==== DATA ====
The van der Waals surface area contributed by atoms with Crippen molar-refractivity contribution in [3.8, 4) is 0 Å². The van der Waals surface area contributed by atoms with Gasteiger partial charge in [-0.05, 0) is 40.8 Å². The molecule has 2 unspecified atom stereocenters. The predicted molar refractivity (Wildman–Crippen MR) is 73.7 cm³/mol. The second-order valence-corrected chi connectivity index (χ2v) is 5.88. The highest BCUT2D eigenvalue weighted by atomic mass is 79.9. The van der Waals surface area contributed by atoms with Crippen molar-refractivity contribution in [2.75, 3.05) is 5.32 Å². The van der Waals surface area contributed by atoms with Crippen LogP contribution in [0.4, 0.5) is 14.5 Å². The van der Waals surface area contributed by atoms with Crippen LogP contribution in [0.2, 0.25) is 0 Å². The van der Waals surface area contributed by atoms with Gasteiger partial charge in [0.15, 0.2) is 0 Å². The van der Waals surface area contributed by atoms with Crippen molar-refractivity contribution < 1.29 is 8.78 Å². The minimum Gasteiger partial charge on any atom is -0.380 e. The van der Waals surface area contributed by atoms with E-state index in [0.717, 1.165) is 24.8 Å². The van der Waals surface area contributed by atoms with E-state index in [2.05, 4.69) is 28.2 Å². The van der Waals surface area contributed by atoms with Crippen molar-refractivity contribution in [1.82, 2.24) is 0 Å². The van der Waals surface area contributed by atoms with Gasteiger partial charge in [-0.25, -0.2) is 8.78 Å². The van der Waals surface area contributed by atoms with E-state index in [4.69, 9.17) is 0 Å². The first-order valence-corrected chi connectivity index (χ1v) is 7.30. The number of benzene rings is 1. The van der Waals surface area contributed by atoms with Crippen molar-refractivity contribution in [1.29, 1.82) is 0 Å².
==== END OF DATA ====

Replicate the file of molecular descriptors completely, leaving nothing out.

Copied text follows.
The van der Waals surface area contributed by atoms with Crippen molar-refractivity contribution in [3.8, 4) is 0 Å². The van der Waals surface area contributed by atoms with Gasteiger partial charge in [-0.05, 0) is 40.8 Å². The molecule has 2 unspecified atom stereocenters. The predicted molar refractivity (Wildman–Crippen MR) is 73.7 cm³/mol. The second-order valence-corrected chi connectivity index (χ2v) is 5.88. The highest BCUT2D eigenvalue weighted by atomic mass is 79.9. The van der Waals surface area contributed by atoms with Crippen molar-refractivity contribution in [2.75, 3.05) is 5.32 Å². The van der Waals surface area contributed by atoms with Crippen LogP contribution in [0.4, 0.5) is 14.5 Å². The van der Waals surface area contributed by atoms with Crippen LogP contribution in [0.2, 0.25) is 0 Å². The van der Waals surface area contributed by atoms with Gasteiger partial charge in [0.15, 0.2) is 0 Å². The van der Waals surface area contributed by atoms with Crippen molar-refractivity contribution < 1.29 is 8.78 Å². The minimum Gasteiger partial charge on any atom is -0.380 e. The van der Waals surface area contributed by atoms with E-state index in [0.717, 1.165) is 24.8 Å². The van der Waals surface area contributed by atoms with E-state index in [2.05, 4.69) is 28.2 Å². The van der Waals surface area contributed by atoms with Crippen molar-refractivity contribution in [1.82, 2.24) is 0 Å². The van der Waals surface area contributed by atoms with Gasteiger partial charge in [-0.25, -0.2) is 8.78 Å². The van der Waals surface area contributed by atoms with E-state index in [4.69, 9.17) is 0 Å². The first-order valence-corrected chi connectivity index (χ1v) is 7.30. The number of benzene rings is 1. The van der Waals surface area contributed by atoms with Crippen molar-refractivity contribution in [1.29, 1.82) is 0 Å².